We also have the starring roles by Christoph Waltz and Jamie Foxx as our heroes, both of whom were exceptional, although Waltz was the superior performer and the better written character. Foxx was great as the strong but silent cold blooded damn killer, but this also made him feel thin as a character and kind of boring. I understand that this was a nod to the man with no name type heroes who typify this kind of film, but Clint Eastwood had a twinkle in his eye that Foxx, talent not withstanding, can't quite match.
Leo DiCaprio was another very talented actor who seemed hampered by poor writing. He had a lot of fun hamming it up, but his character's motivations were never made clear, and he just felt too forced and weird to be the least bit intimidating as a villain. Don Johnson was way more fun and scary a bad guy in his ten minutes or so on film than Leo was for about two hours. I dunno... he was just aiight for me.
But the entire movie belonged to Sam Jackson, who came in late and just walked away with the whole film, creating a character unlike anything ever seen on film. If I can think of one reason to go see this film, it's for the mesmerizing acting performance of Samuel L Jackson. I'm not going to spoil anything by even talking about who he plays or what role he had in the overall story, but for such a poorly made and thought out film, this was one area truly deserving of accolades and awards. He was amazing.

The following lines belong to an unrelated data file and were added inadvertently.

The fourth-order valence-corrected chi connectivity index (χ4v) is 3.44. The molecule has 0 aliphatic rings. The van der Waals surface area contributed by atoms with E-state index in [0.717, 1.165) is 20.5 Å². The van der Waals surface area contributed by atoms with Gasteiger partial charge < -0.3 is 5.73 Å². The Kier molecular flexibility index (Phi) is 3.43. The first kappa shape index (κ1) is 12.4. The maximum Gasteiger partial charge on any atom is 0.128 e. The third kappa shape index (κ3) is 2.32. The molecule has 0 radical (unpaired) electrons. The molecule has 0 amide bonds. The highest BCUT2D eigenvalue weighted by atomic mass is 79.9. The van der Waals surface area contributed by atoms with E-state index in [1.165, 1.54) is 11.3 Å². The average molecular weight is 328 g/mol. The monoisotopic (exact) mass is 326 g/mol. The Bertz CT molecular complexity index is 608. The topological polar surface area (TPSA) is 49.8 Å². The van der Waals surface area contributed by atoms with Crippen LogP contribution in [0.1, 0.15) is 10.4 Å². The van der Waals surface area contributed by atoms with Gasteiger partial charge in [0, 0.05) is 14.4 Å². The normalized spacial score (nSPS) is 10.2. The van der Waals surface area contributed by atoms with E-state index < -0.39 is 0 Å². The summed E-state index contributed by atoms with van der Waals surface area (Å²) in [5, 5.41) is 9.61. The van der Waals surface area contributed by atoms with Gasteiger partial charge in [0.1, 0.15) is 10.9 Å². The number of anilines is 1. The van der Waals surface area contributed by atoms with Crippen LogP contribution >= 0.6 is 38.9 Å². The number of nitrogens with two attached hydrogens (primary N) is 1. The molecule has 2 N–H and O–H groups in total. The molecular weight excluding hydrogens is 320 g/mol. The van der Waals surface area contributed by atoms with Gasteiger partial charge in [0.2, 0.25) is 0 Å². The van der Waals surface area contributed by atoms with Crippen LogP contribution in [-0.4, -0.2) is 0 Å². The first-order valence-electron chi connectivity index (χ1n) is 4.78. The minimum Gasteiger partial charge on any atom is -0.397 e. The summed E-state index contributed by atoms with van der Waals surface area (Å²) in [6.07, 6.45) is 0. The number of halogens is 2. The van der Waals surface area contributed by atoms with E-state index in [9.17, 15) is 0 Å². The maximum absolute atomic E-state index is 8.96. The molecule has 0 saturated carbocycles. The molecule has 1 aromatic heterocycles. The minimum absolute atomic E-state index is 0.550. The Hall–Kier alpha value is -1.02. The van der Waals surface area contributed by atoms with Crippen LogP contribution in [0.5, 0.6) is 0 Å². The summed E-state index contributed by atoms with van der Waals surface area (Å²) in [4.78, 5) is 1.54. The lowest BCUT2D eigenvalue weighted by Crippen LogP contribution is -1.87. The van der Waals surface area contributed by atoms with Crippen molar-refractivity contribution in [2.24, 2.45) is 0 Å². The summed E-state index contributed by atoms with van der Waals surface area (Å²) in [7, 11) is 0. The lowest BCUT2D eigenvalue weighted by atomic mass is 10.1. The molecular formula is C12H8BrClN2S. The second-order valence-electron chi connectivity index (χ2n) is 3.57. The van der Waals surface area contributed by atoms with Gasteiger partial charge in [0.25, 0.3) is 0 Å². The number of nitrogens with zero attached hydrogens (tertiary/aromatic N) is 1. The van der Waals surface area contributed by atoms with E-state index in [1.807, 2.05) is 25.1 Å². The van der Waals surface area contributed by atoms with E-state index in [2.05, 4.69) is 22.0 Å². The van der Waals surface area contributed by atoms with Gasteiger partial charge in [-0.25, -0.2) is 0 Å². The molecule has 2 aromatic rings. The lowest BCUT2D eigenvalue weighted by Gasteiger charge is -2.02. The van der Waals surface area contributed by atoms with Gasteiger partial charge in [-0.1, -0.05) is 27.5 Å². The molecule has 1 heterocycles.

Tarantino also excels at putting together memorable soundtracks, and this may have been his best and most epic since Pulp Fiction. When "I Got a Name" by Jim Croce started playing at one point, I actually thought it was a joke. I love the song but I never thought I'd see it in a western, but it worked perfectly. And the showstopping "Who Did that to You" by John Legend was incredible. I went to buy it on iTunes but it was one of those "album only" tracks. They know it's the best one too.
Anyway, that's Django Unchained, and this review has gone on almost as long as the film itself, but I had a lot I wanted to say. Other than a few funny moments, some great songs, and the sublime performance by Sam Jackson, I just thought it was too long and too morally questionable to come together as anything that resembles a good movie. But what do I know?